Cultural diversity is a major part of what makes Vancouver a food city, and lately, a few businesses that specialize in African cuisine have joined the scene.
Three of them are participating in Black History Month events this year, honouring their cultures through their cuisines.
The Black History Month Market and Cultural Showcase takes place Saturday (February 23) at the Creekside Community Recreation Centre from 2 to 8 p.m. Presented by the Centre of Integration for African Immigrants, it will feature music, dance, African crafts and fashion, and more.
LagosChop chef-owner Funmi Osatuyi, who’s originally from Nigeria, is catering the event. She specializes in elevated Nigerian street food and plans on serving dishes such as grilled plantain topped with groundnut; a crispy snack called chin chin; sweet treats called puff puff (pronounced poof poof), which resemble donut holes; and pounded yam with eforiro, a vegetable soup.
Also on the menu is nkowbi, a delicacy made with cow leg and mushroom garnished with sharp, bitter, slightly sweet leaves of the utazi shrub; and jollof rice, which is cooked in a rich tomato sauce with curry and thyme.
More information about the Black History Month Market and Cultural Showcase, a free event, is here.
The vegan celebration kicks off at 10:30 a.m. with a tapas-style reception before a seated multicourse meal.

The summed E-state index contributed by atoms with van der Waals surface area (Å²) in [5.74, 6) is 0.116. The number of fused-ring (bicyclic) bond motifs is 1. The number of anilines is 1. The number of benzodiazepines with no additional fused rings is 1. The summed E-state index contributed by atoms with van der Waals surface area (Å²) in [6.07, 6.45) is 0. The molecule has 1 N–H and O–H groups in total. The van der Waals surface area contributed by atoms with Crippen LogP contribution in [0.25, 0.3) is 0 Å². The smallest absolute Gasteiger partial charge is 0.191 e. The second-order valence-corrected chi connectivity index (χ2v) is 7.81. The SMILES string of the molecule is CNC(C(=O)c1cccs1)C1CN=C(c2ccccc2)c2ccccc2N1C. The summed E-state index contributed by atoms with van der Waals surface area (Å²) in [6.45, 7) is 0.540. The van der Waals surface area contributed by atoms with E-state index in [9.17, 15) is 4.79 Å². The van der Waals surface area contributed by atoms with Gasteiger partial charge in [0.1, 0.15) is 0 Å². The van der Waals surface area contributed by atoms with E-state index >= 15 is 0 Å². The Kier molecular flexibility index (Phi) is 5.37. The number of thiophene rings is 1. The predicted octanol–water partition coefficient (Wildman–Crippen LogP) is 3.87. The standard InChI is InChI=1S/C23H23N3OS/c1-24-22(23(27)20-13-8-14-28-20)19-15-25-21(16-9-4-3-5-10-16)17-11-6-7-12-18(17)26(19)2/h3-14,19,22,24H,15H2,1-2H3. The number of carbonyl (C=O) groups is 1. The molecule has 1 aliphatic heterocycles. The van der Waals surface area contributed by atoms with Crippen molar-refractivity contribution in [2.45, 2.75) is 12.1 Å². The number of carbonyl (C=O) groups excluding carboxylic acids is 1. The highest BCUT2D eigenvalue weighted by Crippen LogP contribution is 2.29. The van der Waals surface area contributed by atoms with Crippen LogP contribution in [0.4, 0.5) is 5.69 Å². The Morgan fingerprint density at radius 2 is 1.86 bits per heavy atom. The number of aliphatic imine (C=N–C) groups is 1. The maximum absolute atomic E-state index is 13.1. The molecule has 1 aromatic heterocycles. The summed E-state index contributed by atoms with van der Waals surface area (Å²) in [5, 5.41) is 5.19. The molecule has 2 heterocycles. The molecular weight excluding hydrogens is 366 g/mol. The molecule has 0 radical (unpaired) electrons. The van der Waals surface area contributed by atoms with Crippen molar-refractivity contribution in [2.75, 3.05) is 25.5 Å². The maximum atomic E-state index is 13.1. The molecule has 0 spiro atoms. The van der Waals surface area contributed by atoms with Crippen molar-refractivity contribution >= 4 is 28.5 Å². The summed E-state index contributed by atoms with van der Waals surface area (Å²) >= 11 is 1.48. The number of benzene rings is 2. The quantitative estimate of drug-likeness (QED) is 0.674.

On the menu are fried dumpling sliders topped with roasted vegetables and ackee, a fruit found in most Jamaican homes. Hearty porridge, polenta hash browns, and plantain chips will also be served, along with two types of breakfast patties: one with a tofu scramble and Beyond Meat sausage; another with greens, onions, tomato, harissa, and jerk spices.
There will also be Kenyan-style cardamom crepes; mandazi, which are also known as Swahili doughnuts; and mousse containing Irish seamoss. A species of red algae, seamoss is considered a superfood and is commonly consumed in the Caribbean. Vancouver's Akeem Pierre sources the seamoss from St. Lucia.
Calabash will serve mimosas and its signature Dark and Stormy cocktails.
“Our goal is to bring the community together to celebrate our culture through food and drinks.” Kenyan-born Asha Wheeldon, founder of Kula Foods, tells the Straight. “We chose Jamaican- and Kenyan-inspired dishes that we grew up enjoying with our families.”
Information and tickets ($35) for A Family Affair Brunch are available here.